Myself and Mark Traphagen took some time to discuss some of the key aspects around this new Google+ feature.
This is one session you will want to see for sure!
Also, here is a post from Google's Yonatan Zunger on this new feature - between this and the video we hope many of your initial questions will be answered.
Want to put together a plan for you and your business? Well, get in touch here!
Transcript of the video with Mark and Martin
Would you like to Download the PDF of the transcript? Just click the link.
Martin: Hi, this is Martin Shervington. And today even though it is April 1st, this is hang out and I'm with Mark Traphagen. We are here to discuss the Views Feature which has appeared. It appeared on the 31st of March. It's not a joke. It's very serious. And it is – it's already rolled out.
And if you go to somebody's profile, somebody's page you'll see this extra number which is the views count. But I'm going to pass over to Mark. Hi Mark, how're you doing?
Mark: Hey Martin. Good to talk to you as always. Been an eventful 24 hours once again on Google Plus.
Martin: It certainly has. And do you want to explain a little more about what this feature is for people?
Mark: Yeah. It just started showing up yesterday during the day. People started noticing that if they went to their profile or somebody else's profile or to a page, they started seeing a metric they hadn't seen before. And it appeared right next to where you typically see the follower count of your Google Plus followers – your profile or page.
And it just simply said, views. And then if you put your mouse over the number, it would explain to you that this is the total views of your profile or page - as the case may be - photos and posts. And that's all it's said at that time. And we spent much of yesterday digging deeper to find out what that meant.
But the new metric basically is some kind of total number of these views for your profile or page.
Martin: Okay. So that's the basic feature. But you already started to touch on where these comes from. Now, we may not have an absolute definitive, but what do we know from Yonatan, is the main person that's been speaking to us. Do you want to go a little overview of what he's been saying?
Mark: Sure. Yonatan Zunger of Google has been very helpful and forthcoming in answering a lot of questions and given us at least some insights. I'll cover first what we know. And there's a few speculative things out there that Yonatan, who's probably having a busy day today, has not answered yet.
But the things that we do know from him and from one other Googler – who we've confirmed is a Googler – who also posted about it are this. First of all, let's talk about where these views show up or how they get counted. It's a little different between posts and then between profiles and images. Let's start with profiles and images.
On profiles and images, first of all, we've been told that those get counted as a view only when someone opens them specifically. So in the case of a photo or an image, the image that's going by in the stream doesn't get counted as an image view. But if someone clicks on that image in their stream or in your post or wherever and they open it up, typically an image would open up in what we would call a like box, that counts as a view for the image.
Similar thing with your profile or your page. Someone has to actually go to that profile for it to count as a view. Now those are for those.
Now what's different – very different – and this is where a lot of where people are seeing the large number. They're still saying, How can I have – I only have 1000 followers but I've got 10M views. How does that happen? Most of that's happening purely at the post level, because a post gets a view if it's just simply seen by a person. And that can mean going by on their stream.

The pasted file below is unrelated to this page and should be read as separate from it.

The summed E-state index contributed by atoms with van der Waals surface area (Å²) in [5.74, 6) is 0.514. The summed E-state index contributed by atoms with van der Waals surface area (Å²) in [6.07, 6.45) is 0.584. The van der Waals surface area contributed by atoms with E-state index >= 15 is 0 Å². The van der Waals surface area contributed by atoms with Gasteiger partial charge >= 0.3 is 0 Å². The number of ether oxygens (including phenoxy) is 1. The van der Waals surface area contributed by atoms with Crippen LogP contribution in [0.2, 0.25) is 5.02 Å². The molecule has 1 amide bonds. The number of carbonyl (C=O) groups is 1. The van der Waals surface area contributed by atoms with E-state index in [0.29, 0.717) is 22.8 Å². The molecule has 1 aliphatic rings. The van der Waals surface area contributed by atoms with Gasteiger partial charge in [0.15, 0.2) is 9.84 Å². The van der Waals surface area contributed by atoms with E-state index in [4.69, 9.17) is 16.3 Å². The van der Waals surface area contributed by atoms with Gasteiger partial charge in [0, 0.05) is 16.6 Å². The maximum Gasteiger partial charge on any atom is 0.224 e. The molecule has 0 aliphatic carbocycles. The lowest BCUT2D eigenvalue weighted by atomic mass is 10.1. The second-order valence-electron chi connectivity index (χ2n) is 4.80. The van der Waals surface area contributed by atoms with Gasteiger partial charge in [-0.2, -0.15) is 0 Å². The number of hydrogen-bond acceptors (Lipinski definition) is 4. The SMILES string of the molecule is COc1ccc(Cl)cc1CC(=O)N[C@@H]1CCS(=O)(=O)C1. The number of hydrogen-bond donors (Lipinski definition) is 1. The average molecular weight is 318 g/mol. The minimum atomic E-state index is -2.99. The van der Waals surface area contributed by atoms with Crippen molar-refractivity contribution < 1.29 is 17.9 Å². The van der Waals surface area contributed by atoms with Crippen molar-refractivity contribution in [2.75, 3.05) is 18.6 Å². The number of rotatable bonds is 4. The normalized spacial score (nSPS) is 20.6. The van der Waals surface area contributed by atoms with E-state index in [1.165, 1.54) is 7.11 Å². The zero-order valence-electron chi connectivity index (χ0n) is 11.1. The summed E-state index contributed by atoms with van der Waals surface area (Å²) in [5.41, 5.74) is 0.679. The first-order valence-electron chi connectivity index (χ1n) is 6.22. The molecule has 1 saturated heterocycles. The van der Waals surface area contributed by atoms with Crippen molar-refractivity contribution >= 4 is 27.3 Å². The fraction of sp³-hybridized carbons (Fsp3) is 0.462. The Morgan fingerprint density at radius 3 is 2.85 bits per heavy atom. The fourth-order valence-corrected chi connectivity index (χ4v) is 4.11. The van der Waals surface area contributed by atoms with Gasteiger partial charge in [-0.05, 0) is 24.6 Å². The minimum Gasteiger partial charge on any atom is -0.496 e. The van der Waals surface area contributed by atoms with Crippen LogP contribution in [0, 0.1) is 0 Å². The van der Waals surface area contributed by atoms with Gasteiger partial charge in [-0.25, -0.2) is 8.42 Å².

So they're looking at their stream, either in their all stream or circle stream that they have you in, and even if they just scroll by that post, as long as it has visibly been on their screen in the visible part of their browser, that counts as a view for that post.
Now, not only that but all the re-views of that post. So if that post gets shared, that counts as a view for the person who shared it if it's seen but also a view for the re-shared post. That re-shared post embedded in the re-shares. The original poster gets a view count every time that's seen.
One more place where that can multiply, with +1 recommendations. If someone who has that feature enabled on their profile +1's one of your posts, then potentially that post is pushed out to their extended network, their followers and the followers of those people.
As a recommended post it will show up – you've seen these in your stream where it will say above it, Martin Shervington +1'd this. Any of those get counted as views. So that's the ones that we know about. I'll stop there for a moment and -
Martin: The other one in which we know is the embedded post.
Mark: Oh yes. Yes.
Martin: How many embeds on a websites. And even though it's an I-frame, we hadn't confirmed that that would get counted as a view because it calls on Google servers. So it can count as a view in order to pull in that information. So let's quickly cap that bit and then start talk about some of the consequences of this in terms of actions, and actions for brands in particular.
Mark: Just to explain a little bit more deeply for people who may not understand that you can – for sometime now you've been able to embed a Google Plus post on a website. If you click on a post typically on the little menu at the upper right of a post, one of the choices is, Embed this post.
It gives you some code. You take and you put that into your blog post, your webpage. And a window is opened and called an I-frame, is put into that post. And it actually shows the post and you can go into that window. You can scroll the post. It has lots of comments you can engage with it. That window and I-frame is actually a window. It's like an opening in your site into Google Plus. So that's why they count that as a view.